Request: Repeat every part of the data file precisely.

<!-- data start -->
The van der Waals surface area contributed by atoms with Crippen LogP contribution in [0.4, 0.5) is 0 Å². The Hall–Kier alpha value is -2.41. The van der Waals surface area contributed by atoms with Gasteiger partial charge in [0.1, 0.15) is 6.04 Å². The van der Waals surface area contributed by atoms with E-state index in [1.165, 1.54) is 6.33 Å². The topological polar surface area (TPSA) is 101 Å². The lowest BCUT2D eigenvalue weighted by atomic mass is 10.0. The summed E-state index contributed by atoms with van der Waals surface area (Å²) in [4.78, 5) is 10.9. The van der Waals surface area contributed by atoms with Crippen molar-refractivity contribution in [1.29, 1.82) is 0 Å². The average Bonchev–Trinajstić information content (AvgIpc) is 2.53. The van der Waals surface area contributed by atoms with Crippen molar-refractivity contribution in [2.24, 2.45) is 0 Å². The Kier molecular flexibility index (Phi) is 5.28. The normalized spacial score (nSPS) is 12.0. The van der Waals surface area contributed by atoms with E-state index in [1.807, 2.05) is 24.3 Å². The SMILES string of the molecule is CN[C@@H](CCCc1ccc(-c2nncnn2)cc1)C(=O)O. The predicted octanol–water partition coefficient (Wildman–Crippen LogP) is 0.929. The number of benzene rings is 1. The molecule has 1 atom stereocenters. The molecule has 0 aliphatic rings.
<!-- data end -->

The van der Waals surface area contributed by atoms with Crippen LogP contribution in [0.4, 0.5) is 0 Å². The Hall–Kier alpha value is -2.41. The van der Waals surface area contributed by atoms with Gasteiger partial charge in [0.1, 0.15) is 6.04 Å². The van der Waals surface area contributed by atoms with E-state index in [1.165, 1.54) is 6.33 Å². The topological polar surface area (TPSA) is 101 Å². The lowest BCUT2D eigenvalue weighted by atomic mass is 10.0. The summed E-state index contributed by atoms with van der Waals surface area (Å²) in [4.78, 5) is 10.9. The van der Waals surface area contributed by atoms with Crippen molar-refractivity contribution in [1.29, 1.82) is 0 Å². The average Bonchev–Trinajstić information content (AvgIpc) is 2.53. The van der Waals surface area contributed by atoms with Crippen molar-refractivity contribution in [2.24, 2.45) is 0 Å². The Kier molecular flexibility index (Phi) is 5.28. The normalized spacial score (nSPS) is 12.0. The van der Waals surface area contributed by atoms with E-state index in [1.807, 2.05) is 24.3 Å². The SMILES string of the molecule is CN[C@@H](CCCc1ccc(-c2nncnn2)cc1)C(=O)O. The predicted octanol–water partition coefficient (Wildman–Crippen LogP) is 0.929. The number of benzene rings is 1. The molecule has 1 atom stereocenters. The molecule has 0 aliphatic rings.